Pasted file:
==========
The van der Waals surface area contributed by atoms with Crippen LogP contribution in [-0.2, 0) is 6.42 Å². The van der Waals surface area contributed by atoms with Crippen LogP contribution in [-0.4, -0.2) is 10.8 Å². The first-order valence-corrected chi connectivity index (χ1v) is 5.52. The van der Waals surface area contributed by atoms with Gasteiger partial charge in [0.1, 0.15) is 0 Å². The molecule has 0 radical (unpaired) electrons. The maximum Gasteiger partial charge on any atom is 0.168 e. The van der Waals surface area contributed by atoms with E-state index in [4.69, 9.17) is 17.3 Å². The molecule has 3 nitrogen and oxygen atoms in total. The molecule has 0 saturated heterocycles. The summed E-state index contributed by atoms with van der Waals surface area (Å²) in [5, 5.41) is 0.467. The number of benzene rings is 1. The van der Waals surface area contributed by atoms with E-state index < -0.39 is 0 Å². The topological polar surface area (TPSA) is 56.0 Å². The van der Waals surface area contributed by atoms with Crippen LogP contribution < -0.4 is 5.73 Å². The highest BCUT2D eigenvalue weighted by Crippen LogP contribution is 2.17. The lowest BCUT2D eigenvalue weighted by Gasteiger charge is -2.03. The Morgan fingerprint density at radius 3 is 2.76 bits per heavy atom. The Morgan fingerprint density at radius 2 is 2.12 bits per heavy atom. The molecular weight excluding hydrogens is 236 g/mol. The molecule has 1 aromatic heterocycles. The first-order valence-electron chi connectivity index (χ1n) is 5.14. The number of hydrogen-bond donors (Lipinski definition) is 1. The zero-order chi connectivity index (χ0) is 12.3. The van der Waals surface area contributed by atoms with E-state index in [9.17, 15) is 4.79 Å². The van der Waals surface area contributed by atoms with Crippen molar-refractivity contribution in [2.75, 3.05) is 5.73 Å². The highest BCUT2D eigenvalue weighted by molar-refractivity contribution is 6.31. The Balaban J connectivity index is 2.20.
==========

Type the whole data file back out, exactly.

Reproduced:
The van der Waals surface area contributed by atoms with Crippen LogP contribution in [-0.2, 0) is 6.42 Å². The van der Waals surface area contributed by atoms with Crippen LogP contribution in [-0.4, -0.2) is 10.8 Å². The first-order valence-corrected chi connectivity index (χ1v) is 5.52. The van der Waals surface area contributed by atoms with Gasteiger partial charge in [0.1, 0.15) is 0 Å². The molecule has 0 radical (unpaired) electrons. The maximum Gasteiger partial charge on any atom is 0.168 e. The van der Waals surface area contributed by atoms with E-state index in [4.69, 9.17) is 17.3 Å². The molecule has 3 nitrogen and oxygen atoms in total. The molecule has 0 saturated heterocycles. The summed E-state index contributed by atoms with van der Waals surface area (Å²) in [5, 5.41) is 0.467. The number of benzene rings is 1. The van der Waals surface area contributed by atoms with E-state index < -0.39 is 0 Å². The topological polar surface area (TPSA) is 56.0 Å². The van der Waals surface area contributed by atoms with Crippen LogP contribution < -0.4 is 5.73 Å². The highest BCUT2D eigenvalue weighted by Crippen LogP contribution is 2.17. The lowest BCUT2D eigenvalue weighted by Gasteiger charge is -2.03. The Morgan fingerprint density at radius 3 is 2.76 bits per heavy atom. The Morgan fingerprint density at radius 2 is 2.12 bits per heavy atom. The molecular weight excluding hydrogens is 236 g/mol. The molecule has 1 aromatic heterocycles. The first-order valence-electron chi connectivity index (χ1n) is 5.14. The number of hydrogen-bond donors (Lipinski definition) is 1. The zero-order chi connectivity index (χ0) is 12.3. The van der Waals surface area contributed by atoms with E-state index in [9.17, 15) is 4.79 Å². The van der Waals surface area contributed by atoms with Crippen molar-refractivity contribution in [2.75, 3.05) is 5.73 Å². The highest BCUT2D eigenvalue weighted by molar-refractivity contribution is 6.31. The Balaban J connectivity index is 2.20.